Buchstaber participated in the Classic Program, which provided academic guidance for students looking to go into fields that were not science, technology, engineering or mathematics. Due to federal funding cuts, the Classic Program was eliminated at UMaine in 2012. The math and science program remains.
Today, Buchstaber is thriving at UMaine as an environmental horticulturist major with a minor in business.
“What I enjoy most about college is the amount of growth one is able to achieve,” Buchstaber says. “If you had freshman-year Phil sitting here, it would be two different people. At 16, I would have hoped to be where I am today.”
He is currently apprenticing with Brad Libby, manager of the Lyle E. Littlefield Ornamentals Trial Garden and the Roger Clapp greenhouses. Libby also teaches woody landscape plants at UMaine, which has been Buchstaber’s favorite class.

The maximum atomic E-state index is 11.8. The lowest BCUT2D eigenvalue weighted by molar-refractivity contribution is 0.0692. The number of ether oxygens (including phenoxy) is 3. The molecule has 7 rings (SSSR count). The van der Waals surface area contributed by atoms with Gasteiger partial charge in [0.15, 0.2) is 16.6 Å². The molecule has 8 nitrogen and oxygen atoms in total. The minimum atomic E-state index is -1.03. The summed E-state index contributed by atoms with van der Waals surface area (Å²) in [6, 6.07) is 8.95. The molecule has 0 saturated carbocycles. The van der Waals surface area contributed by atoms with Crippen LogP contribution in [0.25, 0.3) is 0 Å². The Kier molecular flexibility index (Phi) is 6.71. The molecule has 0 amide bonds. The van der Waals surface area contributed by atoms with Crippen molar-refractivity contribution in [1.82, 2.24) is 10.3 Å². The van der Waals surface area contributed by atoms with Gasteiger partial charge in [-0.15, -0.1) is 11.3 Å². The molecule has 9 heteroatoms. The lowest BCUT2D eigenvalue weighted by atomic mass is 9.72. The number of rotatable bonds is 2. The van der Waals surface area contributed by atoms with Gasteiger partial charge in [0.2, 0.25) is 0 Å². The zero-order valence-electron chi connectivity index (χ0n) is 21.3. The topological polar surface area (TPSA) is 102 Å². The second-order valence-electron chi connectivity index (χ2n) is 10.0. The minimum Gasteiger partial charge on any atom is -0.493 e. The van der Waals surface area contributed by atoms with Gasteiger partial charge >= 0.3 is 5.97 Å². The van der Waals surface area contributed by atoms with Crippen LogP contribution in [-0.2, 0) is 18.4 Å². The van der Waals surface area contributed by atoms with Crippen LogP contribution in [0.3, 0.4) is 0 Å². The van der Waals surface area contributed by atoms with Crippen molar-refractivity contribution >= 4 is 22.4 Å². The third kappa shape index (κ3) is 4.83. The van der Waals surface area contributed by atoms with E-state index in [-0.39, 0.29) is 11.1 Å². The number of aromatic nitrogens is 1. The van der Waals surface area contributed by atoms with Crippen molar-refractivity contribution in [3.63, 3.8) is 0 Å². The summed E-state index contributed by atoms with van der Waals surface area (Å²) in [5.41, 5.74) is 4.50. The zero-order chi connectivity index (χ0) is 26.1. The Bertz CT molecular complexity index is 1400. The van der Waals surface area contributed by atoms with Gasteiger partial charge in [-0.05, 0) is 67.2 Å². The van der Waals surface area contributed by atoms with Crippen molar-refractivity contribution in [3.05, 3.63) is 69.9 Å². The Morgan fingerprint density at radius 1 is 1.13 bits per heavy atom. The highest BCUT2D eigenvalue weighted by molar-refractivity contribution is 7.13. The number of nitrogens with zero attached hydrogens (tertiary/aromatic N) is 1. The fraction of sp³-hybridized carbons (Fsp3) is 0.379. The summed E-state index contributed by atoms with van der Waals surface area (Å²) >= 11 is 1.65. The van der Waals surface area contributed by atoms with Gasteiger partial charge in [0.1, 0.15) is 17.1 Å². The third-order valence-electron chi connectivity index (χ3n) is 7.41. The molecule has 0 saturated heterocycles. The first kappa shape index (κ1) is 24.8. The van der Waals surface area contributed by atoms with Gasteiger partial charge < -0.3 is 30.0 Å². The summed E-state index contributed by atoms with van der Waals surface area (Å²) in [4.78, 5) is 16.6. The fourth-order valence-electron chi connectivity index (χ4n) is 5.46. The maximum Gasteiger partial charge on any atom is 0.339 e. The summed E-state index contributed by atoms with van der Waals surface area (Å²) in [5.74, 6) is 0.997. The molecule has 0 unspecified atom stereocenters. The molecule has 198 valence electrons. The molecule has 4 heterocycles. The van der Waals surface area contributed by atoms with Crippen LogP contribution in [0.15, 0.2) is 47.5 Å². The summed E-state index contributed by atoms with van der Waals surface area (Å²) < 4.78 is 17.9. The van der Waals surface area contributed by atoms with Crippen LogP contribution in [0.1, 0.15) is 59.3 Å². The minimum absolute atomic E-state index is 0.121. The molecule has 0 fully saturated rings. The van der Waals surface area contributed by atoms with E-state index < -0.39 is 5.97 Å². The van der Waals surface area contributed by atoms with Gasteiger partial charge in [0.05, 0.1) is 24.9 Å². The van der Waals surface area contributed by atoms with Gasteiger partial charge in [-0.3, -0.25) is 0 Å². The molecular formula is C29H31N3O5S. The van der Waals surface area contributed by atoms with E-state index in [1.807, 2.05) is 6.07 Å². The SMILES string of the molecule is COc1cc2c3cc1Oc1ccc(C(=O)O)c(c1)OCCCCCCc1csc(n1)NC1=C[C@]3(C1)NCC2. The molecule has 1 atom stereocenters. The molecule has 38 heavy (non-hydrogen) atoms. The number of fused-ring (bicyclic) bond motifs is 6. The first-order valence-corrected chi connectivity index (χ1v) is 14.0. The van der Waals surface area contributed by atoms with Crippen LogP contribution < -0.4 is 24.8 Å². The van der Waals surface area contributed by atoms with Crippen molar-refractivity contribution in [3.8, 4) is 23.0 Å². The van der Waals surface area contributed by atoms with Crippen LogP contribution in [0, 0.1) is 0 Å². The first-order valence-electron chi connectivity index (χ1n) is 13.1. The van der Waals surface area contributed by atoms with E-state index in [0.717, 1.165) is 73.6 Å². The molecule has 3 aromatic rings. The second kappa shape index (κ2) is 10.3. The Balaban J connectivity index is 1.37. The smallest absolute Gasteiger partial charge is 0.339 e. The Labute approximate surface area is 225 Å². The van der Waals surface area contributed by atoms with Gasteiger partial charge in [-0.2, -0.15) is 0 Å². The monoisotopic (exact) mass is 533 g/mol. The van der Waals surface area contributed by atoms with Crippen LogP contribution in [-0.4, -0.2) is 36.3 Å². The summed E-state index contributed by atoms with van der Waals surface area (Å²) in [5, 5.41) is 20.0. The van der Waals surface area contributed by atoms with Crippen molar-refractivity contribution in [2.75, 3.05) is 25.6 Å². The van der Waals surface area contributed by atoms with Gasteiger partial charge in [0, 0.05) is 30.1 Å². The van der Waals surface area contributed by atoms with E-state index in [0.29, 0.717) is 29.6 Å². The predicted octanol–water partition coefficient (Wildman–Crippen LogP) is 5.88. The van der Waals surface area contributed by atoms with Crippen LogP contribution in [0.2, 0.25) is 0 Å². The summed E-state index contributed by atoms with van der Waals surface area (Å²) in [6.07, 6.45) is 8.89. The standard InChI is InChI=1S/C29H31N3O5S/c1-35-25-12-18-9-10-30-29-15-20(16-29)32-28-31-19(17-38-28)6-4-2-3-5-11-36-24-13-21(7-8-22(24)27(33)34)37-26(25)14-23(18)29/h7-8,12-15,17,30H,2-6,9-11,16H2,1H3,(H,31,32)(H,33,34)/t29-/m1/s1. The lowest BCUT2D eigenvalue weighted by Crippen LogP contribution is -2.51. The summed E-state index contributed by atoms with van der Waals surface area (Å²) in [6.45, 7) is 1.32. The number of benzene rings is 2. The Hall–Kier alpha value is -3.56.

“Phil is one of the most exuberant students that I have worked with and he has maintained the same high level of enthusiasm and curiosity all summer,” Libby says. “I am looking forward to working with Phil as he continues his education in horticulture. Students like Phil are a big part of what makes working here at UMaine so rewarding.”
During the third summer Buchstaber attended the Upward Bound Program, he received a scholarship which allowed him to attend college and be debt free.
“During community meeting one day, someone stood up to make an announcement. They announced that I got the Travelli scholarship,” Buchstaber says. “I’m getting goosebumps just thinking about it. It was an amazing moment. Upward Bound made it clear that you had to get academic scholarships.”